#Model Fit audit
The half-normal plot presented in this chapter is one of the tools designed to evaluate the goodness of fit of a statistical model. It is a graphical method for comparing two probability distributions by plotting their quantiles against each other.
Points on the plot correspond to ordered absolute values of model diagnostic (i.e. standardized residuals) plotted against theoretical order statistics from a half-normal distribution.
There are various implementations of half-normal plots in R. Functions for generating such plotes are available in packages auditor, faraway, hnp, but also in others. Some functions can only draw a simple half-normal plot, while some have additional functionalities like a simulated envelope and score of goodness-of-fit.
plotHalfNormal() offers a plotting interface for half-normal plots generated by hnp package in a unified style using
Additional functionalities not included in the hnp are scores and the possibility to draw half-normal plot on a quantile scale.
Below we present example of the use of half-normal plots for a generalized linear models.
Plots are generated by
plotHalfNormal() function from package auditor.
By default, deviance residuals were used as diagnostic values.
We will use dataset corn from the
hnp package. For more details on the data set and models see Moral, R., Hinde, J., & Demétrio, C. (2017). Half-Normal Plots and Overdispersed Models in R: The hnp Package.
data("corn", package = "hnp") head(corn)
If diagnostic values are from the normal distribution, they are close to a straight line. However, if they don't come from a normal distribution, they still show a certain trend. Simulated envelopes can be used to help verify the correctness of this trend. For a well-fitted model, diagnostic values should lay within the envelope.
First step of auditing is fitting a model and creating an
explainer object with DALEX package which wraps up a model with meta-data.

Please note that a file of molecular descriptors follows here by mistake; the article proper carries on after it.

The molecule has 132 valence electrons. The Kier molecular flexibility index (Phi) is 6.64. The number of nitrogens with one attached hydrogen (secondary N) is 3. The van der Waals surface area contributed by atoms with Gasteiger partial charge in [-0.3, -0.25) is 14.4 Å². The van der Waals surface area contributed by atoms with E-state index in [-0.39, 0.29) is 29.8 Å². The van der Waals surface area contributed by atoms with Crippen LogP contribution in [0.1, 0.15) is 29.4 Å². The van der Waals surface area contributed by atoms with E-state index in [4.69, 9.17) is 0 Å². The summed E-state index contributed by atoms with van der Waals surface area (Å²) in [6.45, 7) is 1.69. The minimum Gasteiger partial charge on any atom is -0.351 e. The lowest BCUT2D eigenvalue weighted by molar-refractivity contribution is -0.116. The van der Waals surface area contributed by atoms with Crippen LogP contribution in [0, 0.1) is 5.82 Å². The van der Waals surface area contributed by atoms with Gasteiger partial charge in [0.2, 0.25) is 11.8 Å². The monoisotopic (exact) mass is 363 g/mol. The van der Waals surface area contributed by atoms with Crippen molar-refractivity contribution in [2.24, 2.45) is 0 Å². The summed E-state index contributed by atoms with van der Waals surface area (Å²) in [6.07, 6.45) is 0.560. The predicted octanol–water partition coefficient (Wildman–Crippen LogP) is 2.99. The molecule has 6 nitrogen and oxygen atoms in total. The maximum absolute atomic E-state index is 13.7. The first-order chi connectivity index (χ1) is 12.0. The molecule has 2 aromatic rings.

model_bin <- glm(cbind(y, m - y) ~ extract, family = binomial, data = corn) bin_exp <- DALEX::explain(model_bin, data = corn, y = corn$y)
Second step is creating
auditor_model_halfnormal object that can be further used for validating a model.
bin_hnp <- model_halfnormal(bin_exp)
## Binomial model
auditor_model_halfnormal object may be plotted.
# or # plot_halfnormal(bin_hnp, sim = 500)
It doesn't fit because of the overdispersion in data.
plotHalfNormal there is also a posibility to draw half-normal plot on a quantile scale.
plot(bin_hnp, quantiles = TRUE)
HalfNormal plots works also for classification random Forest.
In this case we consider the differences between observed class and predicted probabilities to be residuals.
library(randomForest) iris_rf <- randomForest(Species ~ ., data=iris) iris_rf_exp <- DALEX::explain(iris_rf, data = iris, y = as.numeric(iris$Species)-1)
## Preparation of a new explainer is initiated ## -> model label : randomForest ([33mdefault[39m) ## -> data : 150 rows 5 cols ## -> target variable : 150 values ## -> predict function : yhat.randomForest will be used ([33mdefault[39m) ## -> predicted values : numerical, min = 0 , mean = 0.3333333 , max = 1 ## -> residual function : difference between y and yhat ([33mdefault[39m) ## -> residuals : numerical, min = -1 , mean = 0.6666667 , max = 2 ## [32mA new explainer has been created![39m
iris_rf_hnp <- model_halfnormal(iris_rf_exp) plot_halfnormal(iris_rf_hnp)
Other methods and plots are described in vignettes:
Moral, R., Hinde, J., & Demétrio, C. (2017). Half-Normal Plots and Overdispersed Models in R: The hnp Package. Journal of Statistical Software, 81(10), 1 - 23. doi:http://dx.doi.org/10.18637/jss.v081.i10